It’s not hard to draw a parallel to that profound science experiment to life in America, unless you choose to turn a blind eye or close your mind to what is happening around us.  We are struggling to move beyond the theory of unity to the actual practice of unity.  There is oil and water, and a great shaking that is happening right now, trying to move us to mix.  We go to school, work and church together.  We gather in great number at sporting events together.  We mourn in the face of tragedies together.  However, when the shaking is over, and everything settles, the oil molecules, so closely bound to one another, resettle at the top as the water molecules, equally bound to one another, collapses below it.  For a moment, all is peaceful, all stand on common ground, and all seem to mix well, but then all settle back to things as they always were.

Getting back to the experiment...My teacher asked us what we thought would happen if we added a third liquid.  Many hypothesis were expressed before she instructed us to add our samples of dish detergent and shake the jar again.  What happened next was nothing short of amazing.  The oil had mixed with the water.  What we learned is that the introduction of the detergent had created what is called an emulsion.  The detergents’ molecules have two different endings.  One end binds to the oil molecules, while the other binds the water molecules and creates a STABLE mixture of two or more liquids that would normally not mix.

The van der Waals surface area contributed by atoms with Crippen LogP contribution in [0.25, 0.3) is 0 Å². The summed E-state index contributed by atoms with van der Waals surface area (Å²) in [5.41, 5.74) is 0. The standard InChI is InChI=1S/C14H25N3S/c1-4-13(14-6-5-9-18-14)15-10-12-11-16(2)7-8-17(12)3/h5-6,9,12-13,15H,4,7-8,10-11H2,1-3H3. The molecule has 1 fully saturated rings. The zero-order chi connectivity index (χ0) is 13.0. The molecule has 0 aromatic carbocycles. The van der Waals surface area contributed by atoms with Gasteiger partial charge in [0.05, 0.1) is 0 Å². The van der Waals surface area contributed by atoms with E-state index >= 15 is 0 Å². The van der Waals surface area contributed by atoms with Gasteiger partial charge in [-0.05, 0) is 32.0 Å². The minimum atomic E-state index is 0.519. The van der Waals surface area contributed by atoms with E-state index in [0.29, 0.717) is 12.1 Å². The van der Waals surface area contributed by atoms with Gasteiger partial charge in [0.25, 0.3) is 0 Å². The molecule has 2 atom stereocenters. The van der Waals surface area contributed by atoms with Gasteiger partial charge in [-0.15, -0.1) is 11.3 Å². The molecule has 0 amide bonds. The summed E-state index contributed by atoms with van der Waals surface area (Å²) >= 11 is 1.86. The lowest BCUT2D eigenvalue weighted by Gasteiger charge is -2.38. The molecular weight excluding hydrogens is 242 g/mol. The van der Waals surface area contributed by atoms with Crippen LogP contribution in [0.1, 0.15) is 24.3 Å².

I don’t believe that the majority of people today want to continue the divide that we are experiencing now. I believe that we are simply having trouble finding our detergent.  I also believe that the only way that we will find it is by attempting to see the world from each other’s perspective versus through the lenses of stereotype and bias. We must collectively challenge our beliefs via conscious and intentional exposure and experience.  In every group there are the few that meet the stereotype, but it would be insane to believe that it is the rule. I’m willing to bet that if we can put our fears and pride aside for a moment, we will see that generally speaking, we value and want the same things.

I will never know the stigma of being presumed a terrorist simply because I wear a hijab, but I can empathize and make sure I'm not apart of the problem.

I will never know the pain of being mistreated or presumed an illegal alien, drug dealer or rapist because of my Spanish descent, but I can empathize and make sure I'm not apart of the problem.

I will never know the frustration of the presumptions that precede our Asian citizens, but I can empathize and make sure I'm not apart of the problem.

I will never know the impact of conjectures on our Native American citizens.   

I will never know the anxiety of being presumed a racists, or feeling as if you have to apologize or overcompensate for the ones that are, simply because you are a White American, but I can empathize and make sure I’m not apart of the problem.

I do know the feeling of discontentment I feel as an African American having experienced blatant racism, and false assumptions made from lack of exposure, experience and sometimes outright ignorance.  Can you empathize and make sure you are not apart of the problem?

In my experience, empathy has been a unifying detergent.  If you and I both become responsible for adding our drop of empathy, versus denying that there is a problem or blaming each other for our problems, I’m convinced that is when we will begin to see a stable mixture that many of us seek. 

Will you experiment with me?